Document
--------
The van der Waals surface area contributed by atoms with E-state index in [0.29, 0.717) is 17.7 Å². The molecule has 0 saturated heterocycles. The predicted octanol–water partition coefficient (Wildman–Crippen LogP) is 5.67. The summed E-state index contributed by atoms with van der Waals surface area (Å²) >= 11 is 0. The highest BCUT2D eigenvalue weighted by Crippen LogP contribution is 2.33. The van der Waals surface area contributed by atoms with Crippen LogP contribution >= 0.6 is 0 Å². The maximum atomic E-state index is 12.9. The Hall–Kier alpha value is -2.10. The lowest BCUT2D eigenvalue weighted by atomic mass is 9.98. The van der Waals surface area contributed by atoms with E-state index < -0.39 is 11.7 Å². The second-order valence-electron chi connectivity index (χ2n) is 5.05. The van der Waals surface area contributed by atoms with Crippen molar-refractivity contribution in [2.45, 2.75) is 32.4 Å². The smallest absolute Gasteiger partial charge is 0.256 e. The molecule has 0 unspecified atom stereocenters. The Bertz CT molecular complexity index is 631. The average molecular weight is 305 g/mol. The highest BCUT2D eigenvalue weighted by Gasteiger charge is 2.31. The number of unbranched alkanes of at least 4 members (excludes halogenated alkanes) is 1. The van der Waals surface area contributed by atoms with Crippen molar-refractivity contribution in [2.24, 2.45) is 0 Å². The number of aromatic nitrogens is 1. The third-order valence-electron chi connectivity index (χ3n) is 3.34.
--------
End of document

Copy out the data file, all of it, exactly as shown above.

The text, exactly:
The van der Waals surface area contributed by atoms with E-state index in [0.29, 0.717) is 17.7 Å². The molecule has 0 saturated heterocycles. The predicted octanol–water partition coefficient (Wildman–Crippen LogP) is 5.67. The summed E-state index contributed by atoms with van der Waals surface area (Å²) >= 11 is 0. The highest BCUT2D eigenvalue weighted by Crippen LogP contribution is 2.33. The van der Waals surface area contributed by atoms with Crippen LogP contribution >= 0.6 is 0 Å². The maximum atomic E-state index is 12.9. The Hall–Kier alpha value is -2.10. The lowest BCUT2D eigenvalue weighted by atomic mass is 9.98. The van der Waals surface area contributed by atoms with E-state index < -0.39 is 11.7 Å². The second-order valence-electron chi connectivity index (χ2n) is 5.05. The van der Waals surface area contributed by atoms with Crippen molar-refractivity contribution in [2.45, 2.75) is 32.4 Å². The smallest absolute Gasteiger partial charge is 0.256 e. The molecule has 0 unspecified atom stereocenters. The Bertz CT molecular complexity index is 631. The average molecular weight is 305 g/mol. The highest BCUT2D eigenvalue weighted by Gasteiger charge is 2.31. The number of unbranched alkanes of at least 4 members (excludes halogenated alkanes) is 1. The van der Waals surface area contributed by atoms with Crippen molar-refractivity contribution in [2.24, 2.45) is 0 Å². The number of aromatic nitrogens is 1. The third-order valence-electron chi connectivity index (χ3n) is 3.34.